Individuals Matter Among Africa’s Wild Animals

Former Sheldrick orphan Wendy returns to the Trust with her calf Wiva

A single animal bagged by a trophy hunter can quite easily cause the destruction of the entire family unit that may depend on it for nurturing, protection, or other assistance to survive in the wild.

Numerous articles, debates and meetings have discussed the status of conservation of African wildlife and trophy hunting. Vigorous supporters of animal trophy hunts are fond of stating that one animal in a family group is not important. Older animals do not provide much value to the family group, they argue. They also claim that Africa’s wildlife is just that — wildlife, “stock” to be stalked, shot, brought home as a trophy to be hung on a wall, — and all well-paid for.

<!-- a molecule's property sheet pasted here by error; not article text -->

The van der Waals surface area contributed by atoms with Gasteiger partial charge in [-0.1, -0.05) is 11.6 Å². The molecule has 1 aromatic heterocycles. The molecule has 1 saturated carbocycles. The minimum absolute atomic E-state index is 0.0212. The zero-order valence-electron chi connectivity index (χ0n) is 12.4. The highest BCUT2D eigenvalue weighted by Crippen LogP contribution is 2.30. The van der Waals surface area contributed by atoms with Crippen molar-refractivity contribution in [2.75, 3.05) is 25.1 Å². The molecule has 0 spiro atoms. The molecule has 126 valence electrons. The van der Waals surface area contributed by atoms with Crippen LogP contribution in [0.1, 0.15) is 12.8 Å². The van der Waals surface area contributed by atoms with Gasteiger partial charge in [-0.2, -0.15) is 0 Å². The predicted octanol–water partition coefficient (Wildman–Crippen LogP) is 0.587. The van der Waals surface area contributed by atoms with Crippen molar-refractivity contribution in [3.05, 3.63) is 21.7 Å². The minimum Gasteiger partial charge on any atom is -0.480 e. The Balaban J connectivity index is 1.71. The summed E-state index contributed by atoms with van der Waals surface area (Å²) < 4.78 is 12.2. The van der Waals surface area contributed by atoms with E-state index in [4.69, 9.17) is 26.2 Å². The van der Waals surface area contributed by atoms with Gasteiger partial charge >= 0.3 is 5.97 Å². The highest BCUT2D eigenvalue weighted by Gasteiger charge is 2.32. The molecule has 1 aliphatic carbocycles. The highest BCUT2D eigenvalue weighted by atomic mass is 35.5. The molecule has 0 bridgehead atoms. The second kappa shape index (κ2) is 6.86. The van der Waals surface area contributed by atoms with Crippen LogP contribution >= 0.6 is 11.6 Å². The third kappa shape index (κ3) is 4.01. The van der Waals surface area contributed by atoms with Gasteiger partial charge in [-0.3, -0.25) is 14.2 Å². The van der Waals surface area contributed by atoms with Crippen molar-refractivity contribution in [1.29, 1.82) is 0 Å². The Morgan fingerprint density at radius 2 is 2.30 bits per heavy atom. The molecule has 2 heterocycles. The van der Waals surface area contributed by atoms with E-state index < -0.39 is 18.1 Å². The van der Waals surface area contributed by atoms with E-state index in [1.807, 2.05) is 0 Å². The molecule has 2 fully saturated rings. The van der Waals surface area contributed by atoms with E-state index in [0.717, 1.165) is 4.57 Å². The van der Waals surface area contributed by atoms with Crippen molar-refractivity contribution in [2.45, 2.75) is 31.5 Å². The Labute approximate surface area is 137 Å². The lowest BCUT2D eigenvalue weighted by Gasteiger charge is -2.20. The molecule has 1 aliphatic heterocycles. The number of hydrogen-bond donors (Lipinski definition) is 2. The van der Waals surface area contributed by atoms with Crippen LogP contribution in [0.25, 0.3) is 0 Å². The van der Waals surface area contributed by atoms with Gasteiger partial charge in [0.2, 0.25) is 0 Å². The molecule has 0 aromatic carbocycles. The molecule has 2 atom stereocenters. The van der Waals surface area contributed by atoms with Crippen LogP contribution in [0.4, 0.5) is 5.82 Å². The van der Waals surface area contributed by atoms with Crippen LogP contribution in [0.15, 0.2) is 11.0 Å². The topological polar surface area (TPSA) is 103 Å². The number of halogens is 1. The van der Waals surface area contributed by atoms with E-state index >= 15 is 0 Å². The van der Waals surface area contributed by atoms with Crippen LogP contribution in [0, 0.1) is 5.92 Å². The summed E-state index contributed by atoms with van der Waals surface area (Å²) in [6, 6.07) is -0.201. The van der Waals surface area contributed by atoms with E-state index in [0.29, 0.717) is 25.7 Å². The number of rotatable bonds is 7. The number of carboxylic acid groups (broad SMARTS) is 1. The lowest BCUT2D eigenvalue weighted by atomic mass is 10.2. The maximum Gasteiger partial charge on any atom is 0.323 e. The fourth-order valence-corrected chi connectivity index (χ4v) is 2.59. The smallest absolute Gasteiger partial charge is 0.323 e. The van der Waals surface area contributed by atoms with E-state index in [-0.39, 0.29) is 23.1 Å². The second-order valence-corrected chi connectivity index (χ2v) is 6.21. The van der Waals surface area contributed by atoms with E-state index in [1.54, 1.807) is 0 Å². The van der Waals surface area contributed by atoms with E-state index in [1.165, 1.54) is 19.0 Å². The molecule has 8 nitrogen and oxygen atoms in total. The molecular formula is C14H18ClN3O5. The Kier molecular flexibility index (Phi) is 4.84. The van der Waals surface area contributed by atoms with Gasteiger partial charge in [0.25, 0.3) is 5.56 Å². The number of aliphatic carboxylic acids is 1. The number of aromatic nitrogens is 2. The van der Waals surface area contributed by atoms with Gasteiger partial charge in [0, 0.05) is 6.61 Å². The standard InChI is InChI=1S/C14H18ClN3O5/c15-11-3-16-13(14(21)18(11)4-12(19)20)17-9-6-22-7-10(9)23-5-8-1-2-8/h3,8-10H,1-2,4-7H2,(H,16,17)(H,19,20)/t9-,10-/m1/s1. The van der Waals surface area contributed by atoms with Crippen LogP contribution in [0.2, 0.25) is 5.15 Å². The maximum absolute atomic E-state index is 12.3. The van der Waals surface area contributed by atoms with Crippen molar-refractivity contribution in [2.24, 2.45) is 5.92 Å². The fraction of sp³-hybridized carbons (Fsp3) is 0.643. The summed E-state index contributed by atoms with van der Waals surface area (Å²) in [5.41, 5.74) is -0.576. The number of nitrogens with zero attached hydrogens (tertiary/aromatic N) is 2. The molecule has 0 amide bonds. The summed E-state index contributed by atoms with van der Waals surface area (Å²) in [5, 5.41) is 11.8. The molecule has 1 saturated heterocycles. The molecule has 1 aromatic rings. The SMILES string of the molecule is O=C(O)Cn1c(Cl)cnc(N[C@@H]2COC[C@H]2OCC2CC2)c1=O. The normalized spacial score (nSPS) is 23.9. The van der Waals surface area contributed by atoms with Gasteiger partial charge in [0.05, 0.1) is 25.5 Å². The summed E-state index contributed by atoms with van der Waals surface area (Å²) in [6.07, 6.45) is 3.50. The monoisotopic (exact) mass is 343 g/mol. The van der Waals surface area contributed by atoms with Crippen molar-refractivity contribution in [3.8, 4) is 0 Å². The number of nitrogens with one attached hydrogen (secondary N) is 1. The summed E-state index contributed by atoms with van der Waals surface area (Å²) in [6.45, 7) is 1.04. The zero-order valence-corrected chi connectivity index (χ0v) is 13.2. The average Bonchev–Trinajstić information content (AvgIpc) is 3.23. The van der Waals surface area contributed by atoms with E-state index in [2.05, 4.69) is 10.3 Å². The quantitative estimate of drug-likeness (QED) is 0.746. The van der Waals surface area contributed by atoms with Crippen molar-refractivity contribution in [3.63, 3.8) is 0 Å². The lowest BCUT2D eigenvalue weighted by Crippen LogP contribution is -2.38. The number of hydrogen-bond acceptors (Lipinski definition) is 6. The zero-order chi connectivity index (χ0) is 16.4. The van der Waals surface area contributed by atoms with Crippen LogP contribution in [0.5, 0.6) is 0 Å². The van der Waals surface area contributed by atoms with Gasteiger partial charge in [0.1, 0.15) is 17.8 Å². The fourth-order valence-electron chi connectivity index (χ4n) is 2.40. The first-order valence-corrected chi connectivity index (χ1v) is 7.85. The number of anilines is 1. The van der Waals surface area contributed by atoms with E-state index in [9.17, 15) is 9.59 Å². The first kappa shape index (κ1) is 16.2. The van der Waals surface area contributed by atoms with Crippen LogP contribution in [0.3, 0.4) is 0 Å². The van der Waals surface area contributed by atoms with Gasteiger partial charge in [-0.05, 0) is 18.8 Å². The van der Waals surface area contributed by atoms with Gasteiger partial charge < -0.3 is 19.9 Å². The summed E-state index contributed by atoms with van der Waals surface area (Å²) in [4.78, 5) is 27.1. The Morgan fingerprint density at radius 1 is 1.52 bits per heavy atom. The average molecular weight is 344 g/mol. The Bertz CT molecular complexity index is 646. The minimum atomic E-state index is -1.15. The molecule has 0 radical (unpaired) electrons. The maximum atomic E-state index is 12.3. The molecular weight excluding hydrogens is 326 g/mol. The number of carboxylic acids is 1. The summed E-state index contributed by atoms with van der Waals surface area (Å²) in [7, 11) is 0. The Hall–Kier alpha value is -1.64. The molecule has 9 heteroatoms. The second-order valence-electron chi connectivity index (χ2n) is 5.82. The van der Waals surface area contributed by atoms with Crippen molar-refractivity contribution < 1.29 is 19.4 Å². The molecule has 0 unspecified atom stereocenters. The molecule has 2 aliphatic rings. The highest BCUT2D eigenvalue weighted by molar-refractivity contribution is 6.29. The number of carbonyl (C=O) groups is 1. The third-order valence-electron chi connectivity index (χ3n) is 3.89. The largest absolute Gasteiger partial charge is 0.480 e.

But there is a different way to think about this. Three experts explain why individuals matter in three of Africa’s Big Five: a pride of African lions, a herd of elephants, and a crash of rhino.

African Lions

Dereck Jourbert, award-winning filmmaker, conservationist, and National Geographic Explorer-in-Residence, founder of the Big Cats Initiative:

Becca Bryan: You have conducted and published research on the African lion for decades. Do you believe that an individual lion matters in the pride? If so, what compels you to think that?

Dereck Joubert: Lions are individuals, not just a collective, and each has a unique relationship within the pride. If we just consider the hunt, at first, lions within a pride have different strengths. For example, some consistently circle down a left flank (or right) when circling prey. This proves they are individuals and they have different skills. Becoming expert in something the rest of the pride is not aids the success and survival of the pride. So individuals matter to the pride’s success.

Having a full compliment of individual males is important, because without them a solitary male —> Read More